Hammer had spent the early 1950s making a large number of reasonable enjoyable B-movies. These were mostly crime movies but they included a few science fiction films. All of these films were very low-budget productions. The big change in Hammer’s fortunes came with The Quatermass Xperiment in 1955. This was Hammer’s first genuine box office hit. The formula was perfect for the times, combining science fiction and horror. Quatermass II followed in 1957 and Hammer were now a force to be reckoned with.
Both Quatermass films were adapted from BBC television serials.
Professor Quatermass (Brian Donlevy) is head of the ambitious British rocket program. Their objective is not merely to launch a rocket into space but to send dozens of rockets to the Moon and to establish a permanent base there. He has constructed a scale model of the proposed base. Unfortunately he faces two major obstacles. The first is that his rocket’s atomic engine is disastrously unstable. That can of course be rectified in time. The second problem is more serious - the government does not want to give him the money to make his scientific dream into a reality.
Quatermass is therefore understandably under considerable stress. He does not need another drama to cope with but he’s stumbled onto something that could be a drama of literally cosmic dimensions.
It starts when he almost has a collision with a car. The passenger in the other car is suffering from some strange burns which he apparently got from handling some rocks. The story doesn’t make much sense but Quatermass does take some samples. When he gets back to his project headquarters he finds that his chief subordinate has been tracking some strange objects that are falling out of the heavens. They don’t behave like meteorites and their nature is a complete mystery. They appear to be coming to earth in the same area in which Quatermass had his near-collision with that other car.
Quatermass, being a scientist, is naturally very curious and decides to have a closer look at the area. What he and his assistant find is both extraordinary and shocking - it’s Professor Quatermass’s proposed lunar colony, complete with gigantic metal domes, sitting in the English countryside.
Quatermass is now not only intrigued but worried. The whole area is sealed off with armed guards and all his enquiries on the subject of the base run into brick walls. Quatermass is starting to suspect that there’s something sinister going on but even though he has top-level connections in Whitehall he just keeps running into those brick walls. Quatermass is however not your usual polite self-effacing British boffin - he’s a fast-talking American and when he’s set on something he goes at it like a bulldozer. The more obstacles he encounters the more determined he gets.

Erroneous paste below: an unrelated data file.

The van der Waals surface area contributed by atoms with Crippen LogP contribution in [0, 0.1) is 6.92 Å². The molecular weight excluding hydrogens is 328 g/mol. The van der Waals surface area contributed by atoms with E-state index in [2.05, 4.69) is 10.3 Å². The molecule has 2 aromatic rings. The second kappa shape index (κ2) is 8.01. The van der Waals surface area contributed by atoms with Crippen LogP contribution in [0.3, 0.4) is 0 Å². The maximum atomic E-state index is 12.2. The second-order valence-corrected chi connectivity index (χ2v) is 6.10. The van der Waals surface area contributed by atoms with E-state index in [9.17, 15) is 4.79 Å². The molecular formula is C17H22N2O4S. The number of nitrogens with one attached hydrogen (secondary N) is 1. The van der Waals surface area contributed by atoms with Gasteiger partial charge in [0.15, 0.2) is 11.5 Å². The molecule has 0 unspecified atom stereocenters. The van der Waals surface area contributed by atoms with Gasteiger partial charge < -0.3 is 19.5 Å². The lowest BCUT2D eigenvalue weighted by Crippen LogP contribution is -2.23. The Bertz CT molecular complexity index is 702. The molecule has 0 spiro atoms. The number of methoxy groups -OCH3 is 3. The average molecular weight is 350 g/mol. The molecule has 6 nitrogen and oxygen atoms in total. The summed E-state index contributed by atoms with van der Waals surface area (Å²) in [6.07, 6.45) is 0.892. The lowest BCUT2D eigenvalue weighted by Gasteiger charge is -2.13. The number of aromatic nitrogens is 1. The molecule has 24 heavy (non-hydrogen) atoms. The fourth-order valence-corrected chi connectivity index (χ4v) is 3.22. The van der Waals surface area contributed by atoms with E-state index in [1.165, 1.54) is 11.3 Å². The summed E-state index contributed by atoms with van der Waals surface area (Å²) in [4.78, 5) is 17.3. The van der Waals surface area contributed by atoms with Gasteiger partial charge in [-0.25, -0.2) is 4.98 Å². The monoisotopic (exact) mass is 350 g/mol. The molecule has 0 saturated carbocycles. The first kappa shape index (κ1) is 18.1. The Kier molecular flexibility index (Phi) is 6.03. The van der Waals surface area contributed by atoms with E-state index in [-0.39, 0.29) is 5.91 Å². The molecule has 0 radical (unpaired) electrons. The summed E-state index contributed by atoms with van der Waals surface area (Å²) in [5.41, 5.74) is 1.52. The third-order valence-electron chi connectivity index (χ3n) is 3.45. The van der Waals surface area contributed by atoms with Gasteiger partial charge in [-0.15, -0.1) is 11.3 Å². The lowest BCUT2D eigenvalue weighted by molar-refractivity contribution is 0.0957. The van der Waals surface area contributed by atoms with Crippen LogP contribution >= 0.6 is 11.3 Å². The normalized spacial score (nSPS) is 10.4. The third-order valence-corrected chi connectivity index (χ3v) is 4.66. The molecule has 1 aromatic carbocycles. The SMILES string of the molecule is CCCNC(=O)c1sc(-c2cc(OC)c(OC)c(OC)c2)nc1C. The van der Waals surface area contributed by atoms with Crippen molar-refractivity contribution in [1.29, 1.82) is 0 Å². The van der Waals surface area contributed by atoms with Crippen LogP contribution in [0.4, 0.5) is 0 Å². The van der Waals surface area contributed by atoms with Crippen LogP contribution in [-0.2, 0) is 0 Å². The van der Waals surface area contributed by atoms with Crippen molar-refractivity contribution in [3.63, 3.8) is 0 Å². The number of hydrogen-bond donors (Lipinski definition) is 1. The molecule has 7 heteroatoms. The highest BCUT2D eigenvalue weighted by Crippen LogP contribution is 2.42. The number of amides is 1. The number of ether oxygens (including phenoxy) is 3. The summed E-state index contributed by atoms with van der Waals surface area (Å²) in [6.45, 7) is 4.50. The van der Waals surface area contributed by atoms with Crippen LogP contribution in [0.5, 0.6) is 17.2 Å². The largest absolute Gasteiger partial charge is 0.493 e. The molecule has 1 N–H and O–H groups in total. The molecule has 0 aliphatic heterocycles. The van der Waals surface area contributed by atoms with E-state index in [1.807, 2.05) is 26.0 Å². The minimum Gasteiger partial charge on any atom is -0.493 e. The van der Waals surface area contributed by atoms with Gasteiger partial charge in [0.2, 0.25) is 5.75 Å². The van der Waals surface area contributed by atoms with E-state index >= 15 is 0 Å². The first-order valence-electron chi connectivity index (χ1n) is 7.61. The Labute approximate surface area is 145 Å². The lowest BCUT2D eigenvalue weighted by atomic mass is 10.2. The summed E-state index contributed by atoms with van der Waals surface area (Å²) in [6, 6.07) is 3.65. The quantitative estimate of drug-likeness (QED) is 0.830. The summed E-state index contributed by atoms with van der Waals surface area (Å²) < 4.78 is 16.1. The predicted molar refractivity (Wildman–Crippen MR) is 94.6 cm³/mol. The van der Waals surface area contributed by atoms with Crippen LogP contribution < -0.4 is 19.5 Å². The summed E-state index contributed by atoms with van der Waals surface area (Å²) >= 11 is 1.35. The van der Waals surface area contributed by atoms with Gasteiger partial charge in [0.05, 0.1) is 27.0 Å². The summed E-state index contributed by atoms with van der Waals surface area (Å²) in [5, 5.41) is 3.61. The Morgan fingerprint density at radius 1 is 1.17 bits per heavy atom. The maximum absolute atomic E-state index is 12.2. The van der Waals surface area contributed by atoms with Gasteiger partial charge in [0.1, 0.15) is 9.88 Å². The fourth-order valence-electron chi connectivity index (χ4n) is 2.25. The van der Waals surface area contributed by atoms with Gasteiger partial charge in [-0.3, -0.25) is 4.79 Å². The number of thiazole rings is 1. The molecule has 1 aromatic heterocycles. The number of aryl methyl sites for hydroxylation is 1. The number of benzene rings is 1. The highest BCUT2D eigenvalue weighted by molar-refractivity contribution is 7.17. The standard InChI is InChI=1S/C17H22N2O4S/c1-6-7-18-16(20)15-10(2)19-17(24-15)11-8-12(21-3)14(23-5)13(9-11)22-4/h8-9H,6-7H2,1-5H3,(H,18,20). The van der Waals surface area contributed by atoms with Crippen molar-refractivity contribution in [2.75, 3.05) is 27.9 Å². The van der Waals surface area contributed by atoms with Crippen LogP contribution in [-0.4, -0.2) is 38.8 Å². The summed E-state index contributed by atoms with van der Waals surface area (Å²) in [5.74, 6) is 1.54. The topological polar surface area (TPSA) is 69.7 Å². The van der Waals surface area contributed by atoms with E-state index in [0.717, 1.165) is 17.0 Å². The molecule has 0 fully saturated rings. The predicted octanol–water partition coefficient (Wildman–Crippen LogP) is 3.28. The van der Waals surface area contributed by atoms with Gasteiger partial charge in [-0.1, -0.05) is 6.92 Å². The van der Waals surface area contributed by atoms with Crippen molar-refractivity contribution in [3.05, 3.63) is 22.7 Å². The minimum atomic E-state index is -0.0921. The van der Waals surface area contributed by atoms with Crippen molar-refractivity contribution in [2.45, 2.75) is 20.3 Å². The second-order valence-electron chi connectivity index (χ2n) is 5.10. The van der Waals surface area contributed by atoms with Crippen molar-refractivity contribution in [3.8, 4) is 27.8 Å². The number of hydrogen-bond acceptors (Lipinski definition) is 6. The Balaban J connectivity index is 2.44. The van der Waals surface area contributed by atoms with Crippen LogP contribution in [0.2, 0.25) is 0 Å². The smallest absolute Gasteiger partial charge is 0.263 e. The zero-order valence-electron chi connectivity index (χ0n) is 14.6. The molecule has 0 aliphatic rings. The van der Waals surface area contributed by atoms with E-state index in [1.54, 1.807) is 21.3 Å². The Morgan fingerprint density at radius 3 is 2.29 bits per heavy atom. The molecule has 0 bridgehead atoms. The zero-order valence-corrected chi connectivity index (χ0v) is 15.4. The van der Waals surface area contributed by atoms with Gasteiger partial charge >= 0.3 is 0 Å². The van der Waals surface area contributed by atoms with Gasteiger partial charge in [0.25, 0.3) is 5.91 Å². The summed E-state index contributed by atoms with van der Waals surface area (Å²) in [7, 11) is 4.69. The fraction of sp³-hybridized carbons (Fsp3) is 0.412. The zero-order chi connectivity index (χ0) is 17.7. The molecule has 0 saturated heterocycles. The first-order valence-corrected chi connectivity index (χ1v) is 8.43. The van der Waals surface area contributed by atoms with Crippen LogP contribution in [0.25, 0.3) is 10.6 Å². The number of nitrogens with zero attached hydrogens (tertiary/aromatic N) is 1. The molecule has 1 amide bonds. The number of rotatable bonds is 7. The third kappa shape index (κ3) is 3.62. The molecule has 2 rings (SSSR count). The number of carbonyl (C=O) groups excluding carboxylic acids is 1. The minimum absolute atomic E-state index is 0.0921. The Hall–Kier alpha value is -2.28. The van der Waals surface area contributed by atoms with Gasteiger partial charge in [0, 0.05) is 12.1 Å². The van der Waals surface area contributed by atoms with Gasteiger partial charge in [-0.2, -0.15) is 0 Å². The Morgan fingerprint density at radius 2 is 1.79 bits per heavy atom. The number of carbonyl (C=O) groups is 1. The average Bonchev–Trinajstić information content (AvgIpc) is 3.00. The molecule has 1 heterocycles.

There’s more than a hint of paranoia to this story. The atmosphere is somewhat reminiscent of The Invasion of the Body Snatchers (which had been released a year earlier). There’s also a bit of an X-Files feel with suggestions of government cover-ups and conspiracies.
Not everyone likes Brian Donlevy as Quatermass but I think he does a great job. He plays him as the kind of cantankerous single-minded totally obsessive visionary who gets things done because he never takes no for an answer. He’s bad-tempered and often rude but he’s aware of his faults and on occasions even apologises for them. He’s a hero who commands respect and you can’t help developing a certain affection for him.
Look out for Hammer favourite Michael Ripper - and yes he plays an innkeeper! There’s also Sid James as a drunken but courageous newspaper reporter.
The special effects are not particularly elaborate but this is a story that relies on atmosphere and suspense rather than special effects. The lunar colony scenes were obviously shot at a chemical plant but they work. On the whole it’s a movie that achieves the necessary visual impact without spending a huge amount of money.
Val Guest was always a competent director and he gives this film the right sense of both urgency and menace.
Both the 1950s Hammer Quatermass movies were shot in black-and-white. Hammer were not yet in a position to be able to afford the risk of incurring the costs of filming in colour but the success of the Quatermass films would change that. I think the black-and-white cinematography is quite effective and meshes well with the rather stark production design.
Quatermass II provides some thrills and some chills, a great deal of action and plenty of old-fashioned entertainment. Highly recommended.